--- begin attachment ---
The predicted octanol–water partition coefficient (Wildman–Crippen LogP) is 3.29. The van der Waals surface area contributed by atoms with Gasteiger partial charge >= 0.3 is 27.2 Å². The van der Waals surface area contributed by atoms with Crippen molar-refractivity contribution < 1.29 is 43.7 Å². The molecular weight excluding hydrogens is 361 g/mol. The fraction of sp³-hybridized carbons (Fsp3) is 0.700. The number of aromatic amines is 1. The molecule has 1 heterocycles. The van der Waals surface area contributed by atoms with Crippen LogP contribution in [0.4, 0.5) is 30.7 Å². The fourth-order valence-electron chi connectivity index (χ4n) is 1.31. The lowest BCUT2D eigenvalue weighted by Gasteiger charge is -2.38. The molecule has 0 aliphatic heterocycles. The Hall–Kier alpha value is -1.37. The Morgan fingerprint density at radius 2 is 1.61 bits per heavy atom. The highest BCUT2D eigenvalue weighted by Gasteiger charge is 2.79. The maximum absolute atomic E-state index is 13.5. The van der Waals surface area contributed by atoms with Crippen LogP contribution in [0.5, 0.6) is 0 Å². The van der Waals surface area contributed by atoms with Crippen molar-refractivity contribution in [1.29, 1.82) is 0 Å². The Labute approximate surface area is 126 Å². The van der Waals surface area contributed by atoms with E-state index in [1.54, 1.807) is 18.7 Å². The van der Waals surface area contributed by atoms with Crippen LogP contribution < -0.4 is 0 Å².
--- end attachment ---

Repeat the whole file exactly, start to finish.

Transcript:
The predicted octanol–water partition coefficient (Wildman–Crippen LogP) is 3.29. The van der Waals surface area contributed by atoms with Gasteiger partial charge >= 0.3 is 27.2 Å². The van der Waals surface area contributed by atoms with Crippen molar-refractivity contribution < 1.29 is 43.7 Å². The molecular weight excluding hydrogens is 361 g/mol. The fraction of sp³-hybridized carbons (Fsp3) is 0.700. The number of aromatic amines is 1. The molecule has 1 heterocycles. The van der Waals surface area contributed by atoms with Crippen LogP contribution in [0.4, 0.5) is 30.7 Å². The fourth-order valence-electron chi connectivity index (χ4n) is 1.31. The lowest BCUT2D eigenvalue weighted by Gasteiger charge is -2.38. The molecule has 0 aliphatic heterocycles. The Hall–Kier alpha value is -1.37. The Morgan fingerprint density at radius 2 is 1.61 bits per heavy atom. The highest BCUT2D eigenvalue weighted by Gasteiger charge is 2.79. The maximum absolute atomic E-state index is 13.5. The van der Waals surface area contributed by atoms with Crippen LogP contribution in [0.5, 0.6) is 0 Å². The van der Waals surface area contributed by atoms with Crippen molar-refractivity contribution in [1.29, 1.82) is 0 Å². The Labute approximate surface area is 126 Å². The van der Waals surface area contributed by atoms with E-state index in [1.54, 1.807) is 18.7 Å². The van der Waals surface area contributed by atoms with Crippen LogP contribution < -0.4 is 0 Å².